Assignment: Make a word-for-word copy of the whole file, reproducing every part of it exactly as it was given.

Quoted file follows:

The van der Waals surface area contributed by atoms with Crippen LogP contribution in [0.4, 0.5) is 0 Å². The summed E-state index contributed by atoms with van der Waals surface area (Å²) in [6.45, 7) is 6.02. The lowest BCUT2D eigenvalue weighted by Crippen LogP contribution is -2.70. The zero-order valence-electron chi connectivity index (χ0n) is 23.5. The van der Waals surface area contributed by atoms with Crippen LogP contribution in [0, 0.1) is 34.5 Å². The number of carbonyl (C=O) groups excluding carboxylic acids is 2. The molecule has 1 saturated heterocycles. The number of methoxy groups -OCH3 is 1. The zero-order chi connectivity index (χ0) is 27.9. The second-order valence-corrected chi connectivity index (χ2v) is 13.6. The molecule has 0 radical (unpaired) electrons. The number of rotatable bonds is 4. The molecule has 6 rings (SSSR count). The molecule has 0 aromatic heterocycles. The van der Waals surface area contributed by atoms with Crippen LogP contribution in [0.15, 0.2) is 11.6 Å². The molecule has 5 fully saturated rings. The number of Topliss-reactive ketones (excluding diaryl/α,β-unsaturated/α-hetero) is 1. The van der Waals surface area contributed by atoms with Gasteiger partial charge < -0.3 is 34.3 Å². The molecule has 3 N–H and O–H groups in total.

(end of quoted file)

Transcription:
The van der Waals surface area contributed by atoms with Crippen LogP contribution in [0.4, 0.5) is 0 Å². The summed E-state index contributed by atoms with van der Waals surface area (Å²) in [6.45, 7) is 6.02. The lowest BCUT2D eigenvalue weighted by Crippen LogP contribution is -2.70. The zero-order valence-electron chi connectivity index (χ0n) is 23.5. The van der Waals surface area contributed by atoms with Crippen LogP contribution in [0, 0.1) is 34.5 Å². The number of carbonyl (C=O) groups excluding carboxylic acids is 2. The molecule has 1 saturated heterocycles. The number of methoxy groups -OCH3 is 1. The zero-order chi connectivity index (χ0) is 27.9. The second-order valence-corrected chi connectivity index (χ2v) is 13.6. The molecule has 0 radical (unpaired) electrons. The number of rotatable bonds is 4. The molecule has 6 rings (SSSR count). The molecule has 0 aromatic heterocycles. The van der Waals surface area contributed by atoms with Crippen LogP contribution in [0.15, 0.2) is 11.6 Å². The molecule has 5 fully saturated rings. The number of Topliss-reactive ketones (excluding diaryl/α,β-unsaturated/α-hetero) is 1. The van der Waals surface area contributed by atoms with Gasteiger partial charge < -0.3 is 34.3 Å². The molecule has 3 N–H and O–H groups in total.